Speeding Enforcement Needed in Pacific Palisades

By Sue Pascoe

The News received a letter from one of our readers who asked, “Can you please look into why there is so little speed enforcement on Sunset? We live on Muskingum and Sunset, near where there have been several major accidents in the past few weeks.

“The way cars speed up and down Sunset on a regular basis makes the street feel more like the autobahn than a local thoroughfare. It is only a matter of time before a car loses control and hits an innocent walker.

“Every Wednesday evening, countless motorcycles speed past our residence and law enforcement has to know about it. Please look into this.”

In order for LAPD to use radar or to ticket speeders on Sunset, a speed survey has to be done every seven to 10 years.

LAPD can’t use radar guns until speed surveys are done.

The speed survey on Sunset Boulevard from Pacific Coast Highway to the Beverly Hills city limit expired in February. The Palisades Drive survey expired in 2012, the PCH survey between Chautauqua and Coastline has expired, and the Temescal Canyon Road survey expires in 2018.

Some Palisadians, including Pacific Palisades Community Council board member Richard Cohen, have argued against doing speed surveys for fear that the current speed is much faster than the speed limits, and by doing a survey, the speed limit in many cases could be raised.

LAPD Officers Basaker and O’Dea told the community council at its June 8 meeting that they had conducted a speed-trailer survey on Sunset just east of Palisades Drive in May.

In a 24-hour period, 6,848 cars traveled that stretch of road. Most were traveling at just over 33 m.p.h. The maximum speed was 54 m.p.h., and at the 85th percentile the speed was 38 m.p.h.

The officers explained that mostly likely if a speed survey were done (and should be done) the speed limit would remain at 35 m.p.h., especially since a city engineer would factor in the high number of accidents on Sunset and roadway conditions, such as the numerous curves.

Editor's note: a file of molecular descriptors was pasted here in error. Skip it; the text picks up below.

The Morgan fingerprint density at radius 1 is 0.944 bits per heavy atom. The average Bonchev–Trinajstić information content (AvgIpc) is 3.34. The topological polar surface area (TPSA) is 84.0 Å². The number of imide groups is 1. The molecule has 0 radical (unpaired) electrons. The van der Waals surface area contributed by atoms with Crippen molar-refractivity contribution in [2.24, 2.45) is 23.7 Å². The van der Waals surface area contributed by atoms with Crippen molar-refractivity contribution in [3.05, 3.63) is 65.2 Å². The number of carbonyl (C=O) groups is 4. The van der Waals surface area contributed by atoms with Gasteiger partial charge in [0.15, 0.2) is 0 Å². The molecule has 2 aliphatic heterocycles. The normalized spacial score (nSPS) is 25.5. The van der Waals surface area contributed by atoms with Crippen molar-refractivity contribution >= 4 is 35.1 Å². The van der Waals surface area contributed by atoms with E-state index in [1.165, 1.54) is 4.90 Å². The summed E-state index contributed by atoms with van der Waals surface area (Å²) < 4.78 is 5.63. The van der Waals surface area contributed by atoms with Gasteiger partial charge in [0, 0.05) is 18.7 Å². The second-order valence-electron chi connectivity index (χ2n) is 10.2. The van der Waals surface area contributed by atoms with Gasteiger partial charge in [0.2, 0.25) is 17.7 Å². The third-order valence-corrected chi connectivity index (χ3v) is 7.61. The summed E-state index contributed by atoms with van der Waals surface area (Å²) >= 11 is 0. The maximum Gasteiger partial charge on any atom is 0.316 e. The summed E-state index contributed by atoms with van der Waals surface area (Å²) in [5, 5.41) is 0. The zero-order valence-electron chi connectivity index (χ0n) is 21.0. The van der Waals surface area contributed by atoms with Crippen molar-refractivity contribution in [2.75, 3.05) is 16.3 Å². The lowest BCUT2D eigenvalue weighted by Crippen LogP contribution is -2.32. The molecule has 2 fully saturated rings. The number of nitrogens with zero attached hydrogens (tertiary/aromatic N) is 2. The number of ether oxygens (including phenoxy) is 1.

“I can tell you that in years past, the lack of speed enforcement on Sunset directly resulted in an increase of vehicular speeds, and consequently, resulted in an increase in serious injury and fatal traffic collisions,” O’Dea said. “In the 1990s, Sunset was the number one street in West Bureau for fatal collisions. We increased our enforcement activity on Sunset, through overtime details, and the median speeds decreased. The result was a decrease in serious injury and fatal collisions.”

The officers were asked what they would do if they lived here.

“Talk to your councilman,” they said, noting that speed surveys need to be done on Los Angeles streets.

Councilman Mike Bonin is promoting Vision Zero, a program that is meant to end all traffic deaths and serious injuries by 2025 in the City of Los Angeles.

But according to a June 2016 Streetsblog story, 75 percent of Los Angeles streets had expired speed surveys and more than 80 percent of those are on the targeted Vision Zero roadways (six percent of L.A. streets where 65 percent of all deaths and severe injuries to take place).

The deadliest streets in Los Angeles are those in which LAPD cannot effectively enforce speed laws.

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